Background: Thrombotic microangiopathy (TMA) encompasses a number of disorders with hemolytic anemia and thrombocytopenia, including thrombotic thrombocytopenic purpura (TTP). A deficiency in ADAMTS13 enzyme levels, along with an inhibitory antibody, is found in most patients with idiopathic TTP. Patients with human immunodeficiency virus (HIV) infection can have a TTP-like illness; however, it appears to have a different etiology.
Methods: A retrospective review of patients who had an ADAMTS13 activity level performed from 2005 through 2007 was completed. Patients with a diagnosis of HIV infection with TMA were investigated.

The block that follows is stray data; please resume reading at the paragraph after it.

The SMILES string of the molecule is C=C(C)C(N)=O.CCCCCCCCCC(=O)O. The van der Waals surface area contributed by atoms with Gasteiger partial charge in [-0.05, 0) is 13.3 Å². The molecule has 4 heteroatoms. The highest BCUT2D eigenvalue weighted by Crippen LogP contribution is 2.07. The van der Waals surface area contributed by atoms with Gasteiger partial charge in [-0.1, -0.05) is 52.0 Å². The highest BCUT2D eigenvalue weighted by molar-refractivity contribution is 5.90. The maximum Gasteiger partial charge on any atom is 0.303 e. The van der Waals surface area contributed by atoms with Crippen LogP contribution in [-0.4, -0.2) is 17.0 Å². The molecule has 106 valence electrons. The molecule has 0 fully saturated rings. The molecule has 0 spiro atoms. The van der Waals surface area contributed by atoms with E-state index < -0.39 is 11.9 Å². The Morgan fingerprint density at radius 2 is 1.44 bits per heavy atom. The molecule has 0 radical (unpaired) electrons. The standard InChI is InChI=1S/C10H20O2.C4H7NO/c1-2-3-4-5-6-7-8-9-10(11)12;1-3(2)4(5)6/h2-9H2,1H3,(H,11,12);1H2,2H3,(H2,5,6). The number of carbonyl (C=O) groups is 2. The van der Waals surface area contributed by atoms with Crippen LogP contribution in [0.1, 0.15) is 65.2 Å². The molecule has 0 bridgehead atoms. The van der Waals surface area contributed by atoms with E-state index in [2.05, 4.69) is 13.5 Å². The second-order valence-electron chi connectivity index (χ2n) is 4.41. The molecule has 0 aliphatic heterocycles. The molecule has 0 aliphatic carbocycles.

Results: Two patients were identified. Case 1: a 47-year-old man with HIV infection and a CD4 count <10/microL presented with altered mental status, pneumonia, acute renal failure, thrombocytopenia, and anemia. The ADAMTS13 level was 71%. He was treated with plasma infusion. Two days after admission, he expired because of respiratory distress syndrome and metabolic lactic acidosis. Case 2: a 39-year-old man with HIV infection and a CD4 count of 9/microL presented with chest pain, acute renal failure, thrombocytopenia, and anemia. The ADAMTS13 level was 65%. He received multiple units of fresh frozen plasma without significant improvement in his platelet count. Six days after admission, the patient began highly active antiretroviral therapy, which resulted in a rapid increase in his platelet count.
Conclusions: HIV-associated TMA is postulated to have a different pathophysiology than idiopathic TTP. This study supports that assumption because both patients exhibited many of the classic findings of TTP but did not have a deficiency of ADAMTS13.
(c) 2009 Wiley-Liss, Inc.